Wildlife Veterinarian, Veterinary Assistant and Nurse

Some veterinarians specialise in wildlife diseases and treatments. They work in the game farm industry and in nature conservation areas such as national parks, provincial nature reserves and game reserves.

With the expansion of farming in South Africa into game or wildlife it is important that these farmers have access to trained veterinary surgeons. This career has become increasingly in demand in recent years and will continue to do so.

Wildlife veterinarians need to carry out clinical procedures on the animals, do research, and are often also involved in the management of breeding projects. Their work includes having to rehabilitate injured animals. They also play a vital role in the prevention and treatment of serious diseases that affect game, such as foot-and-mouth disease and anthrax.

South Africa’s game and wildlife industry is a multi-million rands business and animals are frequently bought, sold and transported from one part of the country to another, and sometimes to other countries as well. Wildlife veterinarians are indispensable members of the teams involved in game capturing and transportation, usually being responsible for darting the animals, often from a moving vehicle or helicopter. The capture may also require specialized procedures such as airlifting.

For example, some species of large game such as elephants may need to be moved from the herd to other suitable areas before their numbers grow too large. The wildlife vet must ensure that the animals are captured and moved with the minimum stress, so that they arrive at their destination alive and well enough to settle into their new surroundings. They then need to be introduced into their new habitat.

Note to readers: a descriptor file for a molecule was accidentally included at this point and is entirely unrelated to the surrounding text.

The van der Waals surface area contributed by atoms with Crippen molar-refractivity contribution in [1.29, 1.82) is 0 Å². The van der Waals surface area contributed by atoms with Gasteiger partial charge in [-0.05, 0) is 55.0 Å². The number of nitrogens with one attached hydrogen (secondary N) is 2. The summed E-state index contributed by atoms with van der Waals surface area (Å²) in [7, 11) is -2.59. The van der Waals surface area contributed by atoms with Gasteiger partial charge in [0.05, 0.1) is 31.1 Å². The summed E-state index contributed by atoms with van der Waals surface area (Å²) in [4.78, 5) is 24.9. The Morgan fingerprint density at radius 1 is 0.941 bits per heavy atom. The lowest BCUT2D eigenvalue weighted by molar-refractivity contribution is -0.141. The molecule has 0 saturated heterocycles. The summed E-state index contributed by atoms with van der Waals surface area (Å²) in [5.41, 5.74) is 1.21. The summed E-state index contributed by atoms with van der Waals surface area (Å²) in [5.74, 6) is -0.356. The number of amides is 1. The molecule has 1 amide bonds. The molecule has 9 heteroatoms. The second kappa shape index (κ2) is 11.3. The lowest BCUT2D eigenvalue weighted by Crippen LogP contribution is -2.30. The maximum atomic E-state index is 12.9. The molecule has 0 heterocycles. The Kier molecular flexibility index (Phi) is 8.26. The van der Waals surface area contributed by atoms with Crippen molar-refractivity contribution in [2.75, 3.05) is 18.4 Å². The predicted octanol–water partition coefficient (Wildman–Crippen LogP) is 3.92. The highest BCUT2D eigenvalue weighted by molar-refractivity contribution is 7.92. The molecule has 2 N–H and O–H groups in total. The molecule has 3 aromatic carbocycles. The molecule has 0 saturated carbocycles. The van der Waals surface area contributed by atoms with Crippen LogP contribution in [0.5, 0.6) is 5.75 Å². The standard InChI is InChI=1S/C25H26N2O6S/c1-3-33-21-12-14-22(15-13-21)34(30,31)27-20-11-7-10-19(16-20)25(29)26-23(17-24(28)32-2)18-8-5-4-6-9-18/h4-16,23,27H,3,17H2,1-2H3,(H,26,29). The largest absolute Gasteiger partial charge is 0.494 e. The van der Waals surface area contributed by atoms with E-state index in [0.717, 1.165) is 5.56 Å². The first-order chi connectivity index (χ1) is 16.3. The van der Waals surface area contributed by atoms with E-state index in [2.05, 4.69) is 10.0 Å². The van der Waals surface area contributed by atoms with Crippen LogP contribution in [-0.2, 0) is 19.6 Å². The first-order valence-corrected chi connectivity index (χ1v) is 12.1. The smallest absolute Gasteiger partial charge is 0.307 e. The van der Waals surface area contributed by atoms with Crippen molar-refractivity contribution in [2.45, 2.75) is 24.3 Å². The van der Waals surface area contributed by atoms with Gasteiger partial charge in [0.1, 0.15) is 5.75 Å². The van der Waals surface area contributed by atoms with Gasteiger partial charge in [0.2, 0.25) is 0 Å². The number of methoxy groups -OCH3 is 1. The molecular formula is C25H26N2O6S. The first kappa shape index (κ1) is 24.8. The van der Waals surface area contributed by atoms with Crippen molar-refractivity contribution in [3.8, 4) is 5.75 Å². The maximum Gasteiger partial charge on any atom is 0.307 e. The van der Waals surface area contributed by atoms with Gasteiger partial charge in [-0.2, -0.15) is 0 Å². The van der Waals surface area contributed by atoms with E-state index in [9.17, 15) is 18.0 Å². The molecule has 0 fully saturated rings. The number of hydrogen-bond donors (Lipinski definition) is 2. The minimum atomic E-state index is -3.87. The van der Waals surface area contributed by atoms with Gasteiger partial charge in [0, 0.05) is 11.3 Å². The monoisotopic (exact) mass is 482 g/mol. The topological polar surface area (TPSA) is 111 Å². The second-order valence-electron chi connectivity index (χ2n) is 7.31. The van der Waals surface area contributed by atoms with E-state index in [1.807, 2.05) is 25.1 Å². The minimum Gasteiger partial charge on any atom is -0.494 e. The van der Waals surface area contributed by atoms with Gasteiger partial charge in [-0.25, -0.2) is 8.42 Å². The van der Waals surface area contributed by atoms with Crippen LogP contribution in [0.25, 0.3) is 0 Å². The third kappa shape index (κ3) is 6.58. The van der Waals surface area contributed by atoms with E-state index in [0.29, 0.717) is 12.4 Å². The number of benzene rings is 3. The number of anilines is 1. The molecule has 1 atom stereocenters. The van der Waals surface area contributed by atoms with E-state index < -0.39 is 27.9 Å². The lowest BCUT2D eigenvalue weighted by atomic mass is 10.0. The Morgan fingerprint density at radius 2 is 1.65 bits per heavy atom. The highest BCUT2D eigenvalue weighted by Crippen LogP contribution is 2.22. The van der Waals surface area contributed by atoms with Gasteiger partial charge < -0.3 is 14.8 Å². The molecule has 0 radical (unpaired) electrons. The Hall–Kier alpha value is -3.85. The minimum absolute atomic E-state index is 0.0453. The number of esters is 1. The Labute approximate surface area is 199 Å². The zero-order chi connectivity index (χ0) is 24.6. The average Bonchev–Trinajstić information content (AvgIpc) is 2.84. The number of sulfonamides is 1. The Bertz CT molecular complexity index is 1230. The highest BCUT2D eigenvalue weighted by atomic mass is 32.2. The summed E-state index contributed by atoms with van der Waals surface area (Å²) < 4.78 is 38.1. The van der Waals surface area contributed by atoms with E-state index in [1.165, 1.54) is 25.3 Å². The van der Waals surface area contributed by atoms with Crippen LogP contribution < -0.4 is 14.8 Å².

Most of the work is carried out by wildlife vets outdoors, working with the animals on game farms or in national or privately owned game parks. Some time may be spent in a laboratory, performing tests or doing research, in their surgery or in giving lectures at educational institutions.

Veterinary assistants may need to be on hand to prepare the darts, or to help to keep the animal cool when it is sedated. A veterinary assistant is a vital member of any veterinary team. Interacting with animals forms only part of a veterinary assistant’s work, however. Veterinary assistants support licensed veterinarians in their daily tasks. As veterinary assistants gain experience they may take on more complicated tasks, such as administering medication under the supervision of a licensed veterinarian, but essentially they perform the following duties to ensure a comfortable, safe and sanitary environment:

• cleaning and maintaining holding areas
• clerical and administrative work
• feeding, exercising and grooming
• preparing and sanitizing surgery suites
• restraining and holding patients

Veterinary scientists conduct research into wildlife management and disease control.

Veterinary nurses are currently in high demand. Veterinary nurses work under the supervision of veterinarians in private practices, animal hospitals, animal shelters and at institutions where research on animals is conducted. They attend to animals, give them medicine according to prescription, assist with operations and take laboratory samples. Veterinary nurses must be able to identify, take care of and handle animals.